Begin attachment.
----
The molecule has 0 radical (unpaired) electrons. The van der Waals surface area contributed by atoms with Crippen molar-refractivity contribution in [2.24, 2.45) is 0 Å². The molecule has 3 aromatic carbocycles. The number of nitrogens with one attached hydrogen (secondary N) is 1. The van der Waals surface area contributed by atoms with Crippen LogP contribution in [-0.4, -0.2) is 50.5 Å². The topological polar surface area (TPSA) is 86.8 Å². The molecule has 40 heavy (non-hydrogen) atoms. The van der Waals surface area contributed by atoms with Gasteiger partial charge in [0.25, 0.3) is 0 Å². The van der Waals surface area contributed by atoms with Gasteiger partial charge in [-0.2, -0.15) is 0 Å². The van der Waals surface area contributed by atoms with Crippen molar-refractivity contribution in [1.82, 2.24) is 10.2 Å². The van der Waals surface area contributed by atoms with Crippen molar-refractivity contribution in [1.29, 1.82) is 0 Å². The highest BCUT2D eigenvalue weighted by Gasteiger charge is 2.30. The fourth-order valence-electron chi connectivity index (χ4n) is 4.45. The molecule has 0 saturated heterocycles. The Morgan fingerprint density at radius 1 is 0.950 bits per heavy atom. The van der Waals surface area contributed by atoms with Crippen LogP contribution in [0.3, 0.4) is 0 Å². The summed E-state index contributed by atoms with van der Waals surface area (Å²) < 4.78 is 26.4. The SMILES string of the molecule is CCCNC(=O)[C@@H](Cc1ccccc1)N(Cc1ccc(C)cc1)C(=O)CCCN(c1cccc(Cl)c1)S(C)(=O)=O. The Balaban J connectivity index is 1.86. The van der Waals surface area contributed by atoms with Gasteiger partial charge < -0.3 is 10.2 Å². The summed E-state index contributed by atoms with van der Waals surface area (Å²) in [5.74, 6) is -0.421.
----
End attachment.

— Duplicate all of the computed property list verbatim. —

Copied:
The molecule has 0 radical (unpaired) electrons. The van der Waals surface area contributed by atoms with Crippen molar-refractivity contribution in [2.24, 2.45) is 0 Å². The molecule has 3 aromatic carbocycles. The number of nitrogens with one attached hydrogen (secondary N) is 1. The van der Waals surface area contributed by atoms with Crippen LogP contribution in [-0.4, -0.2) is 50.5 Å². The topological polar surface area (TPSA) is 86.8 Å². The molecule has 40 heavy (non-hydrogen) atoms. The van der Waals surface area contributed by atoms with Gasteiger partial charge in [0.25, 0.3) is 0 Å². The van der Waals surface area contributed by atoms with Gasteiger partial charge in [-0.2, -0.15) is 0 Å². The van der Waals surface area contributed by atoms with Crippen molar-refractivity contribution in [1.82, 2.24) is 10.2 Å². The van der Waals surface area contributed by atoms with Crippen molar-refractivity contribution in [1.29, 1.82) is 0 Å². The highest BCUT2D eigenvalue weighted by Gasteiger charge is 2.30. The fourth-order valence-electron chi connectivity index (χ4n) is 4.45. The molecule has 0 saturated heterocycles. The Morgan fingerprint density at radius 1 is 0.950 bits per heavy atom. The van der Waals surface area contributed by atoms with Crippen LogP contribution in [0.3, 0.4) is 0 Å². The summed E-state index contributed by atoms with van der Waals surface area (Å²) < 4.78 is 26.4. The SMILES string of the molecule is CCCNC(=O)[C@@H](Cc1ccccc1)N(Cc1ccc(C)cc1)C(=O)CCCN(c1cccc(Cl)c1)S(C)(=O)=O. The Balaban J connectivity index is 1.86. The van der Waals surface area contributed by atoms with Gasteiger partial charge < -0.3 is 10.2 Å². The summed E-state index contributed by atoms with van der Waals surface area (Å²) in [5.74, 6) is -0.421.